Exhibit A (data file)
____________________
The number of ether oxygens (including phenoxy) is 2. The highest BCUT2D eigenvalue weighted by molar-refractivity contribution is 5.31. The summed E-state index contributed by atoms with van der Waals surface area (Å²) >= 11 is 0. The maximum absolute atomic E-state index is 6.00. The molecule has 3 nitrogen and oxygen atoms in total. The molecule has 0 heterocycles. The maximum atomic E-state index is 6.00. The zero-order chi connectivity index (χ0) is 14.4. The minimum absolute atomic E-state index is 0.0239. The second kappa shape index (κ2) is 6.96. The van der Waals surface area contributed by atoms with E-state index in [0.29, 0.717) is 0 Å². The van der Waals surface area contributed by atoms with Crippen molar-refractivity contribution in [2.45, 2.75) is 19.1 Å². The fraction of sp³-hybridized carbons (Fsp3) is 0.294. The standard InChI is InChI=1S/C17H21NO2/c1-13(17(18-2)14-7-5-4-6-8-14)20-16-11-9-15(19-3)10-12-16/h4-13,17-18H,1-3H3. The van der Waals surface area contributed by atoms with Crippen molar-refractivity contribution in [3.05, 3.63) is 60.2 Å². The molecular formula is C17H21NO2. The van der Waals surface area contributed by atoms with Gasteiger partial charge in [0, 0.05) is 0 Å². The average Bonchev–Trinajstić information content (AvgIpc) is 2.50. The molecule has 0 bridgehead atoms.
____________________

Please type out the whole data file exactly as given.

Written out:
The number of ether oxygens (including phenoxy) is 2. The highest BCUT2D eigenvalue weighted by molar-refractivity contribution is 5.31. The summed E-state index contributed by atoms with van der Waals surface area (Å²) >= 11 is 0. The maximum absolute atomic E-state index is 6.00. The molecule has 3 nitrogen and oxygen atoms in total. The molecule has 0 heterocycles. The maximum atomic E-state index is 6.00. The zero-order chi connectivity index (χ0) is 14.4. The minimum absolute atomic E-state index is 0.0239. The second kappa shape index (κ2) is 6.96. The van der Waals surface area contributed by atoms with E-state index in [0.29, 0.717) is 0 Å². The van der Waals surface area contributed by atoms with Crippen molar-refractivity contribution in [2.45, 2.75) is 19.1 Å². The fraction of sp³-hybridized carbons (Fsp3) is 0.294. The standard InChI is InChI=1S/C17H21NO2/c1-13(17(18-2)14-7-5-4-6-8-14)20-16-11-9-15(19-3)10-12-16/h4-13,17-18H,1-3H3. The van der Waals surface area contributed by atoms with Crippen molar-refractivity contribution in [3.05, 3.63) is 60.2 Å². The molecular formula is C17H21NO2. The van der Waals surface area contributed by atoms with Gasteiger partial charge in [0, 0.05) is 0 Å². The average Bonchev–Trinajstić information content (AvgIpc) is 2.50. The molecule has 0 bridgehead atoms.